Editor: One phenomenon of rapid growth by a locality is that it tends to expose inadequacies in its leadership. Loudoun County is not unique in its growth however, it is certainly a fair example of the challenges that can occur with growth.
The Board of Supervisors seem to not grasp the concepts of how to design an effective plan to steer the county forward. Sound planning does not start with appointing a group of mostly biased builders, planners, and realtors, as a majority, because it ends up with an inane “let’s build more houses” plan like Loudoun County is now considering. Is it just me or did the group seem to first identify prime areas of land for residential development that will be the most profitable for builders? Then came the manufacturing of a story line for elected officials to use in selling the density, density, and more density plan to constituents.
The angry backlash against this massive density buildout idea seems to be coming from a majority of taxpayers, so the supervisors are now falling all over themselves to change the conversation from “we need more and higher density residential developments” to “worker housing, affordable housing, mixed use developments, and so on.”
Harkening back to my opening paragraph, Loudoun County needs leadership from supervisors, committee chairs, and department heads who understand how current taxpayers want their county to look 10, 15, 20 years from now. Basic to that, they must consider how transportation infrastructure and county services can be effectively expanded to service all residents, new and old alike, prior to designating more areas for residential development. And most importantly, rather than regurgitating a developer driven story line, the board needs to be clear about how a plan that increases housing density by 50,000 plus units fits into the vision current residents’ have for Loudoun County in 2040.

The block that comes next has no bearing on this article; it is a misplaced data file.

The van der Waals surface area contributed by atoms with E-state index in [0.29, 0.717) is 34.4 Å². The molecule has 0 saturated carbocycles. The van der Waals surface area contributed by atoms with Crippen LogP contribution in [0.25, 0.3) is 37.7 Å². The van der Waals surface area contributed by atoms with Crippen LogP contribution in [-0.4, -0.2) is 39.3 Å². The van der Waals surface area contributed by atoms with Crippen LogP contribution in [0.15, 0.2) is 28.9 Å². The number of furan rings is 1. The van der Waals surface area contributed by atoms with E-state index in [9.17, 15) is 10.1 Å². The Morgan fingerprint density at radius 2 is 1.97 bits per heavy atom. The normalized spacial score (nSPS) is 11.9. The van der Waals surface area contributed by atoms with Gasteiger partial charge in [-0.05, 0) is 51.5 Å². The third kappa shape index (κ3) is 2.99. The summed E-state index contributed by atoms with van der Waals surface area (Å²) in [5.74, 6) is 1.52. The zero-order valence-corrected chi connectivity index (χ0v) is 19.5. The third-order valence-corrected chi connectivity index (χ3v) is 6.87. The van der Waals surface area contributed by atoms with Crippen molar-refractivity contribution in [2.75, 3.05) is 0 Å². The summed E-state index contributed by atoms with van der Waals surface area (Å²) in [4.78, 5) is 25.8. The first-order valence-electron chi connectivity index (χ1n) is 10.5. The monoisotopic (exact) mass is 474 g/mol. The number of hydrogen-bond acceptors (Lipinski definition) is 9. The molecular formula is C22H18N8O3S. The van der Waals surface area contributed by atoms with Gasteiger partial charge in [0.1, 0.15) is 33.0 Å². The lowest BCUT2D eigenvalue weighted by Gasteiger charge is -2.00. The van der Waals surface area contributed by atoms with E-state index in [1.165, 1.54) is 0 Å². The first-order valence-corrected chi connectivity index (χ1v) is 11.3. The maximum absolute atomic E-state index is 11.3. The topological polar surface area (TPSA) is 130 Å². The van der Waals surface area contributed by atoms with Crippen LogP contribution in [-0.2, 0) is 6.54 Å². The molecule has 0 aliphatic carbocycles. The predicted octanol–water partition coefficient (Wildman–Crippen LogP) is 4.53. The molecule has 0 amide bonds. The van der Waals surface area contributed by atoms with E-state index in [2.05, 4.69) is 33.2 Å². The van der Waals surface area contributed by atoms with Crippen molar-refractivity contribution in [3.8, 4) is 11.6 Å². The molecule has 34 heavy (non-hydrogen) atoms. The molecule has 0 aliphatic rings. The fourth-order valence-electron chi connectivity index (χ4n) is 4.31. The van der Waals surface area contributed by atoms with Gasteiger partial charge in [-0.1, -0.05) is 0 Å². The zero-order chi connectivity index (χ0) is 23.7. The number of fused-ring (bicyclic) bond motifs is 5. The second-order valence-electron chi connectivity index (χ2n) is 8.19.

Loudoun has long been known as a “developers” county and in years gone by politicians needed to kowtow to the industry to keep them happy and investing. However, there are sufficient other revenue streams today and kowtowing is now just a lazy habit.
Hopefully, the supervisors will come to their collective senses and designate the plan in front of them as insufficient in addressing the desire of a majority of Loudoun residents. After so many good people have invested so much time and effort into a work product, it’s painful for all when leadership says it misses the mark. But in the end, true leaders must be willing to step up and make the tough calls.
Tom Jeavons, Lansdowne